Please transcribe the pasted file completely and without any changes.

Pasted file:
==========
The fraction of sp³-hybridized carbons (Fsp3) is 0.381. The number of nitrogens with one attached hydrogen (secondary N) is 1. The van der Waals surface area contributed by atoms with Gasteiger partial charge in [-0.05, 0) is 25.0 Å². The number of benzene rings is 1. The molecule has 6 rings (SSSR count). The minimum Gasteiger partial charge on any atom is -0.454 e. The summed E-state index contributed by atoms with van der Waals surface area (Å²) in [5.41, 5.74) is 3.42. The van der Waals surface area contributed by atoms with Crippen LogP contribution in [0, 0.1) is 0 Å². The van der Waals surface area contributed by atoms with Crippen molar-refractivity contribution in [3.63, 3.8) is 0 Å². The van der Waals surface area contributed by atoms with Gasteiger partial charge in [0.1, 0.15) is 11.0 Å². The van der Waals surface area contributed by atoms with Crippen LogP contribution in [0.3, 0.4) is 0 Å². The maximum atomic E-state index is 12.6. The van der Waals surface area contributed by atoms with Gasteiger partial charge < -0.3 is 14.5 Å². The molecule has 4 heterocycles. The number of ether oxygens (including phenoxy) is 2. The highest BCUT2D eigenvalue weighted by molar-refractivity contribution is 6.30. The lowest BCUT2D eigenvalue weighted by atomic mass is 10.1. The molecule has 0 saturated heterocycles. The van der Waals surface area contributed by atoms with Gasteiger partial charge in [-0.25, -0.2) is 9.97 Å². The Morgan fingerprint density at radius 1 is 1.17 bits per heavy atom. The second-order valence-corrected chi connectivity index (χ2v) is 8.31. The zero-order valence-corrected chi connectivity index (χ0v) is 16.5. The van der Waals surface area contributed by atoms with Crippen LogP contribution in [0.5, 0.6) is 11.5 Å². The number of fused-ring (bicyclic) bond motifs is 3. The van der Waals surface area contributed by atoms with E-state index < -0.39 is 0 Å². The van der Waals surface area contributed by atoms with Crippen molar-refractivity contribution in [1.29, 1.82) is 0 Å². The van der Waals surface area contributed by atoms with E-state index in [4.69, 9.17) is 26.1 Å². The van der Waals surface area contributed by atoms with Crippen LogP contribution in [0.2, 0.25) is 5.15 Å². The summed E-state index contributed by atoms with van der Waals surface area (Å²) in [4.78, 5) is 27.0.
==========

The fraction of sp³-hybridized carbons (Fsp3) is 0.381. The number of nitrogens with one attached hydrogen (secondary N) is 1. The van der Waals surface area contributed by atoms with Gasteiger partial charge in [-0.05, 0) is 25.0 Å². The number of benzene rings is 1. The molecule has 6 rings (SSSR count). The minimum Gasteiger partial charge on any atom is -0.454 e. The summed E-state index contributed by atoms with van der Waals surface area (Å²) in [5.41, 5.74) is 3.42. The van der Waals surface area contributed by atoms with Crippen LogP contribution in [0, 0.1) is 0 Å². The van der Waals surface area contributed by atoms with Crippen molar-refractivity contribution in [3.63, 3.8) is 0 Å². The van der Waals surface area contributed by atoms with Gasteiger partial charge in [0.1, 0.15) is 11.0 Å². The van der Waals surface area contributed by atoms with Crippen LogP contribution in [0.3, 0.4) is 0 Å². The maximum atomic E-state index is 12.6. The van der Waals surface area contributed by atoms with Gasteiger partial charge < -0.3 is 14.5 Å². The molecule has 4 heterocycles. The number of ether oxygens (including phenoxy) is 2. The highest BCUT2D eigenvalue weighted by molar-refractivity contribution is 6.30. The lowest BCUT2D eigenvalue weighted by atomic mass is 10.1. The molecule has 0 saturated heterocycles. The van der Waals surface area contributed by atoms with Gasteiger partial charge in [-0.25, -0.2) is 9.97 Å². The Morgan fingerprint density at radius 1 is 1.17 bits per heavy atom. The second-order valence-corrected chi connectivity index (χ2v) is 8.31. The zero-order valence-corrected chi connectivity index (χ0v) is 16.5. The van der Waals surface area contributed by atoms with Crippen LogP contribution in [0.5, 0.6) is 11.5 Å². The number of fused-ring (bicyclic) bond motifs is 3. The van der Waals surface area contributed by atoms with E-state index < -0.39 is 0 Å². The van der Waals surface area contributed by atoms with Crippen molar-refractivity contribution in [1.29, 1.82) is 0 Å². The van der Waals surface area contributed by atoms with E-state index in [4.69, 9.17) is 26.1 Å². The van der Waals surface area contributed by atoms with Crippen LogP contribution in [0.2, 0.25) is 5.15 Å². The summed E-state index contributed by atoms with van der Waals surface area (Å²) in [4.78, 5) is 27.0.